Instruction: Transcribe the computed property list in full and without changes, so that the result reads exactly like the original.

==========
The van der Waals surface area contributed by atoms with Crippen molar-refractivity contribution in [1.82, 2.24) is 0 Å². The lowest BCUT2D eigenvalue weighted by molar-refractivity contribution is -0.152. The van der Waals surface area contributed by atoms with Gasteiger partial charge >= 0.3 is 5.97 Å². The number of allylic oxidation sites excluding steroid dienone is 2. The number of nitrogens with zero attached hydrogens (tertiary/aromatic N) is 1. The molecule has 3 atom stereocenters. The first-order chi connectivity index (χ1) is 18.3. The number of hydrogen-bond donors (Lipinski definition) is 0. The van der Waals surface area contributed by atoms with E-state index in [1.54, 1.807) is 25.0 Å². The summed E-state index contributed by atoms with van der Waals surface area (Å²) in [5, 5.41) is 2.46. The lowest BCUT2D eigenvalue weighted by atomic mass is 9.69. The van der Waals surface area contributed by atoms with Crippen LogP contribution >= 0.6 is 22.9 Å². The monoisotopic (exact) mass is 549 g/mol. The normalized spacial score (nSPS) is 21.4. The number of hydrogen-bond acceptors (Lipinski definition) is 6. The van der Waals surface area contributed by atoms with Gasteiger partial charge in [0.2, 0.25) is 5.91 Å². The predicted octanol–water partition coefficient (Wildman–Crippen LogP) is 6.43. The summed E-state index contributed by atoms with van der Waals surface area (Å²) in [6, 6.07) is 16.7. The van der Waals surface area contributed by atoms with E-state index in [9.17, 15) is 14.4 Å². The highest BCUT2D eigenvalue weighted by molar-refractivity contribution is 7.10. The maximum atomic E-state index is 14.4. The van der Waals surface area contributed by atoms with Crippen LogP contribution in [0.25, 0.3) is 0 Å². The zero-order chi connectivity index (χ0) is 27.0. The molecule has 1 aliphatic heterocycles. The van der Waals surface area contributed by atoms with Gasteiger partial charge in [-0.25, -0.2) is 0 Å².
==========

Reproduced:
The van der Waals surface area contributed by atoms with Crippen molar-refractivity contribution in [1.82, 2.24) is 0 Å². The lowest BCUT2D eigenvalue weighted by molar-refractivity contribution is -0.152. The van der Waals surface area contributed by atoms with Gasteiger partial charge >= 0.3 is 5.97 Å². The number of allylic oxidation sites excluding steroid dienone is 2. The number of nitrogens with zero attached hydrogens (tertiary/aromatic N) is 1. The molecule has 3 atom stereocenters. The first-order chi connectivity index (χ1) is 18.3. The number of hydrogen-bond donors (Lipinski definition) is 0. The van der Waals surface area contributed by atoms with E-state index in [1.54, 1.807) is 25.0 Å². The summed E-state index contributed by atoms with van der Waals surface area (Å²) in [5, 5.41) is 2.46. The lowest BCUT2D eigenvalue weighted by atomic mass is 9.69. The van der Waals surface area contributed by atoms with Crippen LogP contribution >= 0.6 is 22.9 Å². The monoisotopic (exact) mass is 549 g/mol. The normalized spacial score (nSPS) is 21.4. The number of hydrogen-bond acceptors (Lipinski definition) is 6. The van der Waals surface area contributed by atoms with Gasteiger partial charge in [0.2, 0.25) is 5.91 Å². The predicted octanol–water partition coefficient (Wildman–Crippen LogP) is 6.43. The summed E-state index contributed by atoms with van der Waals surface area (Å²) in [6, 6.07) is 16.7. The van der Waals surface area contributed by atoms with E-state index in [9.17, 15) is 14.4 Å². The highest BCUT2D eigenvalue weighted by molar-refractivity contribution is 7.10. The maximum atomic E-state index is 14.4. The van der Waals surface area contributed by atoms with Crippen LogP contribution in [0.25, 0.3) is 0 Å². The zero-order chi connectivity index (χ0) is 27.0. The molecule has 1 aliphatic heterocycles. The van der Waals surface area contributed by atoms with Gasteiger partial charge in [-0.25, -0.2) is 0 Å².